Finally a site that identifies suet for making traditional mincemeat with venison. I recently lost my grandmother and she gave me her recipe for mince pie, which unfortunately got misplaced during a move. I have been searching high and low for a similar recipe. I know that it called for suet but in her recipe she made the suet. At least you have identified how suet is used especially in the English culture, now I want to find a recipe on how to make suet from scratch.

Thank you so much for this blog.

Laurel Quinones

Jennifer said...

Glad to be of help Laurel -
You don't make suet from scratch, you buy it from a good butcher and prepare it yourself.
Don't buy pre-grated suet from the supermarket or the vegetarian!!!! one.

Anonymous said...

Hi

I am confused by the measurement:
2 cups / 8 3/4 ounces / 250 g flour
a cup = 8 ounces, so is it just 2 cups or exactly how much flour in cups and ounces?

my email is: debra_hurtado@yahoo.com

Please let me know. I want to follow the recipe. Thank you. (I could not post as a URL for some reason, so that's why I chose anonymous)

Jennifer said...

Debra,

The first measurement is US volume/cup measurement, the second is Imperial weight measurement and the third is metric weight measurement.

Hope that helps,

Jennifer

Anonymous said...

THANKYOU so much for this help, I have just got a nice lump of suet from the butcher so I can make some dumplings. Now I know what to do with it. Being a Brit living in the USA I just couldn't get my atora. Very excited to try the real thing!

Jennifer said...

I'm glad to be of help. I read that the production of Atora was moved from the UK to the US!!!
http://www.atora.co.uk/aboutus/index.htm
Happy holidays

bookwench said...

Hi! I know this is an old post, and I hope you stil check it. I'm trying to make mince pies for christmas, and have a small point of curiosity. The butcher's only had pork fat, and all the recipes either call for beef suet or just plain suet. Will there be any difference in using the pork fat from the beef? I can try and find some elsewhere, the mince isn't anywhere near ready to go - I just made the candied peel today.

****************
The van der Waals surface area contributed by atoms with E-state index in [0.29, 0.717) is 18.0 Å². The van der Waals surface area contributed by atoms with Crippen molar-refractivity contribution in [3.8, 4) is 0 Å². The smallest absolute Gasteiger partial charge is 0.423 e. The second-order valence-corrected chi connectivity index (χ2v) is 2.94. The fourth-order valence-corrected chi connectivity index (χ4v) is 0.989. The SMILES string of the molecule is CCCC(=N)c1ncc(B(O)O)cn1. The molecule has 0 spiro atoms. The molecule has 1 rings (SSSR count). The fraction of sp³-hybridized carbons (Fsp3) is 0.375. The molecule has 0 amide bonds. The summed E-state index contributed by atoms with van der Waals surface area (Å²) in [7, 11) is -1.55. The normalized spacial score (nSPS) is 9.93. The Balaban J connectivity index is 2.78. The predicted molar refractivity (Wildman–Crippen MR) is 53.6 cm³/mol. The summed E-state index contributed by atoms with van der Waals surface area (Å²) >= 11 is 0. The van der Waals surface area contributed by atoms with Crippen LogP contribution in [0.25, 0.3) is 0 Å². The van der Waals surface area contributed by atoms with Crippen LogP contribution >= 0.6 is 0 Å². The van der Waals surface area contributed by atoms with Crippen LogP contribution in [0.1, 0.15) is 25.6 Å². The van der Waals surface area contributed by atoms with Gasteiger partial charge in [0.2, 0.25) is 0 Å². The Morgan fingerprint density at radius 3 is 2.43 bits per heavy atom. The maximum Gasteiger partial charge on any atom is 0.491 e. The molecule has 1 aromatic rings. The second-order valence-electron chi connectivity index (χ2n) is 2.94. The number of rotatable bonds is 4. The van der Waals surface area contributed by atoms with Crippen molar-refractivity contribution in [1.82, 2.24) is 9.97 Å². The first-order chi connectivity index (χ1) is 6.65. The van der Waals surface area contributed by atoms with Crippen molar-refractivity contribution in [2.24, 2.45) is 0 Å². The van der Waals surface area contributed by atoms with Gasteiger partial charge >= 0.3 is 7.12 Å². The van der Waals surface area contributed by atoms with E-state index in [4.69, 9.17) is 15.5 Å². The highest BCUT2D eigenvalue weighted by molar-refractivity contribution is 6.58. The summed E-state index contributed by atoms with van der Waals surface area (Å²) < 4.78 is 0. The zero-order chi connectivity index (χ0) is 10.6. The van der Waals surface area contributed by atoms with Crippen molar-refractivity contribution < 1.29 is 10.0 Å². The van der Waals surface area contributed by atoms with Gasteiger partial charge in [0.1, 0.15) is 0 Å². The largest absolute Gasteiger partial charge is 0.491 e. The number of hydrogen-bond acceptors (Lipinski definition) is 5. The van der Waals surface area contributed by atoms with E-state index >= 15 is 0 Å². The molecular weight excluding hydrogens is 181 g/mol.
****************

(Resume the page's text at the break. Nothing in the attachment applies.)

Jennifer said...

Sorry for the delay bookwench, busy promoting Odd Bits.
Suet is the fat from around the veal or cow's kidneys, so suet by definition is beef suet.Pork fat is less saturated than beef fat. I guess you could substitute pork kidney fat (leaf lard) for the suet but not pork back fat. Keep trying as any butcher who sells veal kidneys should be able to get you suet. Don't by the prepacked suet that is available in some places in the supermarket it is not the same thing.

Diogenes Montesa Baena said...

Thanks for a very informative blog post. I made a suet mixture for the birds using bacon grease. Before I had a chance to put it out, a friend said that it may be too salty for the birds. So I realize that I really didn't know anything about suets. I looked it up and your post is super helpful!

Anonymous said...

Hi Jennifer - I bought suet at the grocery store and was hoping to combine it with canola oil to cook French fries - but this suet is mixed with flour and so now I am thinking this most likely will not work. - any suggestions. - thanks Ken

Jennifer said...

You're right it won't work like that. I assume it's grated. Try making suet scones, dumplings or pastry. It is always best to buy suet in the piece if you can.

Wendy C. said...

wendy if suet comes from around the kidney of beef where does dripping come from I thought you could use dripping in place of suet am I wrong?

Wendy C. said...

what is the difference between suet and dripping I thought you could use one in place of the other am I wrong?

Jennifer said...

Hi Wendy, dripping is the fat that drips off a roast of beef. It is usually back fat and so is softer than suet. Both fats are good for cooking and frying, but they are not always interchangeable. For baking and mincemeat suet is the better choice.

Kevin Potts said...

Thank you for putting the US as number one. Finally someone gets it. I am totally just kidding, thank you for the recipe and procedure for grating suet. I look forward to trying both.

TAD said...

I don't like fat on my beef when I'm eating it, but I knew it could be used somehow, so I've been saving it in the freezer. I thought that any ol' beef fat was suet and so I've been looking up what to do with suet, but now you tell me (and the dictionaries agree) that suet is particular... so does this mean that all my beef fat is useless? What's the difference in usage/usability?

Jennifer said...

Sorry you don't like beef fat, but least you didn't throw it out. Your beef fat is very useful. Render it, I've posted how to this, and use it for cooking. You won't be able to bake with it like suet, but it will add lots of flavour to your cooking.